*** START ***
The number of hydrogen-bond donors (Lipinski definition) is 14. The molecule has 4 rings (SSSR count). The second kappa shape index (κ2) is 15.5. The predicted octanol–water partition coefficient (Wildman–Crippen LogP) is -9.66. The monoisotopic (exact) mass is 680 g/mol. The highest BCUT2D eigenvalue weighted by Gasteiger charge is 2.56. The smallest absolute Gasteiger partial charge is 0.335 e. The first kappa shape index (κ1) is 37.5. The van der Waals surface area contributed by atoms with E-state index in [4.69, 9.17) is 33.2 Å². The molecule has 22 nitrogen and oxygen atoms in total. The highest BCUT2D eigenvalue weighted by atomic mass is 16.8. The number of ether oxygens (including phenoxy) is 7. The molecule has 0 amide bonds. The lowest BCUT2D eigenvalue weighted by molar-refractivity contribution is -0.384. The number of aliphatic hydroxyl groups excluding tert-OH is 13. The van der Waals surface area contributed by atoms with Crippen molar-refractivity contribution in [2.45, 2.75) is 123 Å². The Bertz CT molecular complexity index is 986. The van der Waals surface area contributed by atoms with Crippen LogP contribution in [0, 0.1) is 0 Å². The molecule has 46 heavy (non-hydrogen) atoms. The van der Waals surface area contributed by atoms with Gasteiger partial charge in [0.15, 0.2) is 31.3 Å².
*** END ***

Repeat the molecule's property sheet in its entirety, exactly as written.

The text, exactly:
The number of hydrogen-bond donors (Lipinski definition) is 14. The molecule has 4 rings (SSSR count). The second kappa shape index (κ2) is 15.5. The predicted octanol–water partition coefficient (Wildman–Crippen LogP) is -9.66. The monoisotopic (exact) mass is 680 g/mol. The highest BCUT2D eigenvalue weighted by Gasteiger charge is 2.56. The smallest absolute Gasteiger partial charge is 0.335 e. The first kappa shape index (κ1) is 37.5. The van der Waals surface area contributed by atoms with E-state index in [4.69, 9.17) is 33.2 Å². The molecule has 22 nitrogen and oxygen atoms in total. The highest BCUT2D eigenvalue weighted by atomic mass is 16.8. The number of ether oxygens (including phenoxy) is 7. The molecule has 0 amide bonds. The lowest BCUT2D eigenvalue weighted by molar-refractivity contribution is -0.384. The number of aliphatic hydroxyl groups excluding tert-OH is 13. The van der Waals surface area contributed by atoms with Crippen molar-refractivity contribution in [2.45, 2.75) is 123 Å². The Bertz CT molecular complexity index is 986. The van der Waals surface area contributed by atoms with Crippen LogP contribution in [0, 0.1) is 0 Å². The molecule has 46 heavy (non-hydrogen) atoms. The van der Waals surface area contributed by atoms with Gasteiger partial charge in [0.15, 0.2) is 31.3 Å².